Where, in the test track, a fine dotted line should be, ideally - without any audio input implemented, that is - a thick band of “compressed” waveform shows instead:
And this is where the audio input regulator comes in:
The only manner to decrease this distortion, as I see it, is to move its audio input slider button (now positioned at the far right of the scale [= max]) to the left. In playback output (to the right of audio input, as signified by a speaker icon) this is easily done. The audio input slider, however, refuses to budge. In all test runs throughout, it remains stolidly greyed-out. Whatever the configuration set-up. I experience this on my desktop, too - which runs KDE Mint 17.1 “Qiana”. Different configuration options, but the issue the same. Here, Audacity has also been upgraded, since recently, to 2.1.2 (from 2.0.5).

How exactly do you (re-) activate that blasted audio input slider? Once again, I spent two whole days trying to sort out this kind of IT shit. And once again I’m getting nowhere!

All I want for Christmas is a return to music production proper (i.e. without this endless IT hassle). So please please please: any helpful suggestions for some workaround, out there?

Veerstryngh Thynner

Yours is a Linux problem, not an Audacity problem. I think the solution lies in QJackCtl

Trebor writes: > Yours is a Linux problem, not an Audacity problem.

Could you elaborate a bit more on that please?

Furthermore, if no solution is to be got from the Audacity Forum, where to go next? It’s either that, or forgetting wholesale about recording in Audacity.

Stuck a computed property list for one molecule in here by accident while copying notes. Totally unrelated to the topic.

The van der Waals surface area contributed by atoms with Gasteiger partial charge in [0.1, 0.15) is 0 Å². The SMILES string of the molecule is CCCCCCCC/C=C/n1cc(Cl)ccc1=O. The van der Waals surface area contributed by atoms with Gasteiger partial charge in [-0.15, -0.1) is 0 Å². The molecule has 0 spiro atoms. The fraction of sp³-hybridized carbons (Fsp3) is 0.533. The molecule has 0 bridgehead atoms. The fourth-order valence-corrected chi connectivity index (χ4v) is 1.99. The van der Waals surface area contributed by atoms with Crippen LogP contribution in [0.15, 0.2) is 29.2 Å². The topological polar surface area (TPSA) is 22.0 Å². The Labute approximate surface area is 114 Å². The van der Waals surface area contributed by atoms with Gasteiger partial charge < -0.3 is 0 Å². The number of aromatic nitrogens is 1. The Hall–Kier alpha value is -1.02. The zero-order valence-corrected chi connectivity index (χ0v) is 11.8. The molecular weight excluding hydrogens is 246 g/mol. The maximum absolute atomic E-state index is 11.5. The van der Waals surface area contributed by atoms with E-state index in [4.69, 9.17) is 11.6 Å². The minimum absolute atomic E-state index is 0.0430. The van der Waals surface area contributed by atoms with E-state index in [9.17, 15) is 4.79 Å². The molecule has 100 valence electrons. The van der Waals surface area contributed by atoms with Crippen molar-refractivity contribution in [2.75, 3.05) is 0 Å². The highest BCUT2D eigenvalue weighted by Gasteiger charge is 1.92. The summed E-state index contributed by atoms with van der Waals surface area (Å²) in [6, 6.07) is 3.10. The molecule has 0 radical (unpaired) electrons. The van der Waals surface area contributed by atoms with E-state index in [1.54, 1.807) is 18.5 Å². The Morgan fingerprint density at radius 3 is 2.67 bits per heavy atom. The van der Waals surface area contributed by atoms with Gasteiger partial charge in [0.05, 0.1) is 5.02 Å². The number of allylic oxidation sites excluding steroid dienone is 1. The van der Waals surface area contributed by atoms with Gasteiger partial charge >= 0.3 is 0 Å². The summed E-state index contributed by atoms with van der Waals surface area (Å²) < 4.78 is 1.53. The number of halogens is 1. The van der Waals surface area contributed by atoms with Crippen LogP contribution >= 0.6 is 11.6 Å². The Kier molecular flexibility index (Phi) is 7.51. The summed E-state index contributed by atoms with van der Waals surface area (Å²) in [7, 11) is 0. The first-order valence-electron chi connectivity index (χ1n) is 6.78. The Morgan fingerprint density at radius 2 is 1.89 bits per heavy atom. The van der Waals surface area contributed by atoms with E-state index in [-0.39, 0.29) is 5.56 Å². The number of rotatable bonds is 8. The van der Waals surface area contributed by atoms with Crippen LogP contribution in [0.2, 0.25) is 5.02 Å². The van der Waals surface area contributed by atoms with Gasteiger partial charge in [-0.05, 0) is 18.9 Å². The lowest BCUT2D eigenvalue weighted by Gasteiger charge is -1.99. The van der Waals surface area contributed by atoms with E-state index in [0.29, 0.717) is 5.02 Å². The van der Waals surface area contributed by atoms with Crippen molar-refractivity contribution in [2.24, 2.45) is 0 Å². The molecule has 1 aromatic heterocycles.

If that damn audio input button can’t be moved any which way, then Audacity may well follow the way of predecessors LMMS and Ardour (both not my cup of tea, really) - again, at least as far as Audacity’s recording facilities are concerned.

But the link you included may well be useful. Thank you very much for that.

Veerstryngh Thynner

Audacity, nor any similar DAW, can’t record from devices which are not configured properly : they can’t record from devices they can’t “see”. Adjusting QJackCtl should enable Audacity to “see” your USB devices, only then you can record from them.

I never had this kind of problem with Audacity. Well, never before v. 2.1.2, anyway.

Qjackctl has been added on my laptop, of recently, but making Audacity recognise it is something completely different. Audacity’s configuration drop-down menus on the desktop, in the meanwhile, may contain links to jack. I’ll have to check on this, though.

In older Audacity incarnations, I went the “analogue” way: a vintage multitrack recorder as pre-amp much less hassle than with jack, in my experience. The more since I never really got the hang of jack configuration. Frankly, I’ve always found jack a little daunting, if not slightly intimidating, being of a generation to which computer skills don’t come naturally. The configuration bit especially.

I haven’t yet had occasion to try out the “analogue” approach, in Audacity 2.1.2, but I’m wondering now if that would still work.

Veerstryngh Thynner